On 2011-01-15 22:36 +0000, Tony Houghton wrote:

> I wonder whether it might be possible to use a more eonomical card
> is only powerful enough to decode 1080i without deinterlacing it and
> take advantage of the abundant CPU power most people have nowadays to
> perform software deinterlacing. It may not be possible to have
> as sophisticated as NVidia's temporal + spatial, but some of the
> existing software filters should scale up to HD without overloading
> CPU seeing as it wouldn't be doing the decoding too.

It's possible, but realtime GPU deinterlacing is more energy-efficient:

- For CPU deinterlacing, you'd need something like Greedy2Frame or
TomsMoComp. They should give about the same quality as Nvidia's temporal
deinterlacer, but the code would need to be threaded to support
lower-frequency multicore CPUs.

Yadif almost matches temporal+spatial in quality, but it will also be
about 50% slower than Greedy2Frame.

- Hardware-decoded video is already in the GPU memory and moving
1920x1080-pixel frames around is not free.

- Simple motion-adaptive, edge-interpolating deinterlacing can be easily
parallelized for GPU architectures, so it will be more efficient than on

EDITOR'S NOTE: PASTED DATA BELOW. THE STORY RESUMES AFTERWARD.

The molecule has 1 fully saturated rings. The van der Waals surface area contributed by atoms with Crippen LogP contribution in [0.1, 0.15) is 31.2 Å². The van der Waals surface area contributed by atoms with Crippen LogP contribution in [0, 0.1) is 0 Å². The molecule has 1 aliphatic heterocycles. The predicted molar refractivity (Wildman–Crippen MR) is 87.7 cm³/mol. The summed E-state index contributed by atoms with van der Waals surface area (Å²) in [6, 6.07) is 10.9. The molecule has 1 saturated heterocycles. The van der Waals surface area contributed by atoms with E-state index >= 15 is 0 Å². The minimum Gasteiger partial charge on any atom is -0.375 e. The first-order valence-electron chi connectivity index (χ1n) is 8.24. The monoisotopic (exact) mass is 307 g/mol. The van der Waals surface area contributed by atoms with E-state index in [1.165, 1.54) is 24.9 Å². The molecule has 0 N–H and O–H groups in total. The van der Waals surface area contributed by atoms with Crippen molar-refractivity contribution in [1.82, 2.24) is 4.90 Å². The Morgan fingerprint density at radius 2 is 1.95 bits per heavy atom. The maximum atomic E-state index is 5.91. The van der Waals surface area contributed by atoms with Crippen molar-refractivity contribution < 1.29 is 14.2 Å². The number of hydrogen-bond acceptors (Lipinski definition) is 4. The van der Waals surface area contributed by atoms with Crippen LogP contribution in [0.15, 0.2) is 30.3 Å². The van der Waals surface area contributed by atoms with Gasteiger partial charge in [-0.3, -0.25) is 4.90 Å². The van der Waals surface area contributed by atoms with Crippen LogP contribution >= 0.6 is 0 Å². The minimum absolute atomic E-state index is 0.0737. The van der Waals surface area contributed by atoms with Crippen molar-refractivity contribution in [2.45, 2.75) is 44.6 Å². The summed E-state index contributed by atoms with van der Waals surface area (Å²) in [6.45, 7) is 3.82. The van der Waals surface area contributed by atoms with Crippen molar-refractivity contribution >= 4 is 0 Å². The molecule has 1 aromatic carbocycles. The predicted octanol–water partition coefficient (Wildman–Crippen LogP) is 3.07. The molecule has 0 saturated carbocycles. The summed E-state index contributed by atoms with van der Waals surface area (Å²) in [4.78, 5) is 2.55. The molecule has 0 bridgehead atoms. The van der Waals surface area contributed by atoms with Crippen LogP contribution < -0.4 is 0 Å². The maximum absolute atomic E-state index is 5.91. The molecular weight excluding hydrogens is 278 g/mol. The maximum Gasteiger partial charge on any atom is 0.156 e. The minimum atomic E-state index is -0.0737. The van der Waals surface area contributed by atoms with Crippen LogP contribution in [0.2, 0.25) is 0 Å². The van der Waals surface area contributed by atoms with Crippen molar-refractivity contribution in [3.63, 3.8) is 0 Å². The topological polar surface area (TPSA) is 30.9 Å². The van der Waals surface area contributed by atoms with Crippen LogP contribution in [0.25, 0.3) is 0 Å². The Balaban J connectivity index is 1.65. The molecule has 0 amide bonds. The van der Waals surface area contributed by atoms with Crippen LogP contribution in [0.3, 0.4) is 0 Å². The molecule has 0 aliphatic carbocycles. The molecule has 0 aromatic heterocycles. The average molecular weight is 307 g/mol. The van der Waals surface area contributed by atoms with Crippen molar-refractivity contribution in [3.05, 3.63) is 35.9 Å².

a serial processor. For example, GT 220 can do 1080i deinterlacing at
more than 150 fps (output). Normal 50 fps deinterlacing only causes
partial load and power consumption. GT 430 is currently worse because of
an unoptimized filter implementation:

Still, only the latest CPU generation can reach that kind of performance
with a highly optimized software deinterlacer.

> Alternatively, use software decoding, and hardware deinterlacing.

GPU video decoding is very efficient thanks to dedicated hardware. I'd
guess that current chips only use about 3 Watts for high-bitrate

Also, decoding and filtering aren't executed on the same parts of the
GPU chip. They are almost perfectly parallel processes, so combined
throughput will be that of the slower process.

> Somewhere on linuxtv.org there's an article about using fairly simple
> OpenGL to mimic what happens to interlaced video on a CRT, but I don't
> know how good the results would look.

Sounds like normal bobbing with interpolation. Even if it simulates a
phosphor delay, it probably won't look much better than MPlayer's -vf
tfields or the bobber in VDPAU.

Sharp interlaced (and progressive) video is quite flickery on a CRT too.

> BTW, speaking of temporal and spatial deinterlacing: AFAICT one means
> combining fields to provide maximum resolution with half the frame
> of the interlaced fields, and the other maximises the frame rate while
> discarding resolution; but which is which? And does NVidia's temporal
> spatial try to give the best of both worlds through some sort of
> interpolation?

Temporal = motion adaptive deinterlacing at either half or full field
rate. Some programs refer to the latter by "2x". "Motion adaptive" means
that the filter detects interlaced parts of each frame and adjusts
deinterlacing accordingly. This gives better quality at stationary

Temporal-spatial = Temporal with edge-directed interpolation to smooth
jagged edges of moving objects.

Both methods give about the same spatial and temporal resolution but
temporal-spatial will look nicer.


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